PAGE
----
Since my book, Santiago’s Children: What I Learned about Life at an Orphanage in Chile, was released in April by the University of Texas Press, I have received many generous notes – from both friends and those I have never met – about the book and about their own reflections on their journeys to be of service to others and draw lessons from those experiences.
Some of these notes have inspired a few of us to create a space for people to reflect and learn from others while thinking about trying to make a positive difference in the world.
Our hope is that this site will provide a space not only for people to respond to Santiago’s Children but also to explore a broader set of questions the book raises about the search for meaning and of being of service, and especially in the context of finding ways that connect our lives with important social challenges around the world.
Working with Enrique, Daniel, Leticia and Brooke at the non-profit organization Voluntarios de la Esperanza (Volunteers of Hope) or VE Global, in Santiago, we decided to combine forces to create this blog. (VE Global is a dynamic organization that places international volunteers at orphanages and works with at-risk children in Santiago, and well worth learning more about at www.veglobal.org.) I also want to give thanks to Gregor Brodsky who created the original Santiago’s Children webpage that provides the framework for this blog.
Santiago’s Children began with a journal I kept while I was working as a volunteer at the Hogar Domingo Savio orphanage in Santiago, Chile, from 1982 to 1984. It was there that I met a remarkable group of children who taught me so much. Some of the stories I tell in Santiago´s Children are funny, some poignant, some sad, some hopeful.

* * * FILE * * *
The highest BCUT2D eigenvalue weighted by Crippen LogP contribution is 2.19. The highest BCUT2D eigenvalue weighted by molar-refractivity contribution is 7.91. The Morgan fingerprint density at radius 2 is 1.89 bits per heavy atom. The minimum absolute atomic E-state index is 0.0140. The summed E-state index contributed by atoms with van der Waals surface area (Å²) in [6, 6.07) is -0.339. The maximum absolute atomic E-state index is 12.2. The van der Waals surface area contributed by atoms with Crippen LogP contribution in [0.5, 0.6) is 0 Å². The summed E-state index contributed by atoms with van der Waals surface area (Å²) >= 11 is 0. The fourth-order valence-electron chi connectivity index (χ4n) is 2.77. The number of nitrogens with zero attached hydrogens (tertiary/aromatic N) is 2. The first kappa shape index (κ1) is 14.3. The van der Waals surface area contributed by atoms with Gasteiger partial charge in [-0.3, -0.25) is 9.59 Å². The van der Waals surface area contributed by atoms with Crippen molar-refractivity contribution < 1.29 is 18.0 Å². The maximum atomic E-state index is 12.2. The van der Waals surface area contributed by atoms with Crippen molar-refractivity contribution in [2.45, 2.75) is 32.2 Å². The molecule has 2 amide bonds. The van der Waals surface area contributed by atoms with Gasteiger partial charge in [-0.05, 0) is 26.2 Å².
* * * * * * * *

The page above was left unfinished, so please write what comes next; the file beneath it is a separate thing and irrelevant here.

In retrospect, I now realize that many of the stories began with mile-high expectations about the contributions I was going to make in the lives of these kids and more generally in Chile. The results of most of these ambitious and often unrealistic efforts brought few fruits – and some had quite sad or comic endings.
However, many of these stories – and I think a lot of life – is about the gap between our dreams for a better world and the rock-hard reality we confront daily. I have come to believe that the most important things in life occur in that gap between our best and highest aspirations and a reality that is quite different.
Given this tension, one remedy is to resign and to accept the proposition, “Change is not possible. Abandon the dream.”
A more exciting and hopeful approach is to hang true to the dream and stay passionate about what you care about, but to keep learning in the process.
A number of decades have intervened since the events I wrote about in my book, and I sometimes find myself giving advice to students and others at crossroads in their own lives about “what next.”
I have learned that it is hard to make a wrong decision if you engage in things you care about, try your best to make a contribution to others, and continue to learn in the process. Struggling is an important part of the journey. My hope in publishing this book, and now this blog, is to reaffirm the belief that it is worth the struggle.
We hope this blog creates a space for people to share their reflections about the book and about their own struggles, hopes, aspirations, and insights in their efforts to make a contribution in a complicated world.
I will try to write regularly at this site, as will my friends at VE Global, World Teach, Amigos of the Americas, Partners in Health and many others who are trying to make a difference in the world.
I hope you contribute as well.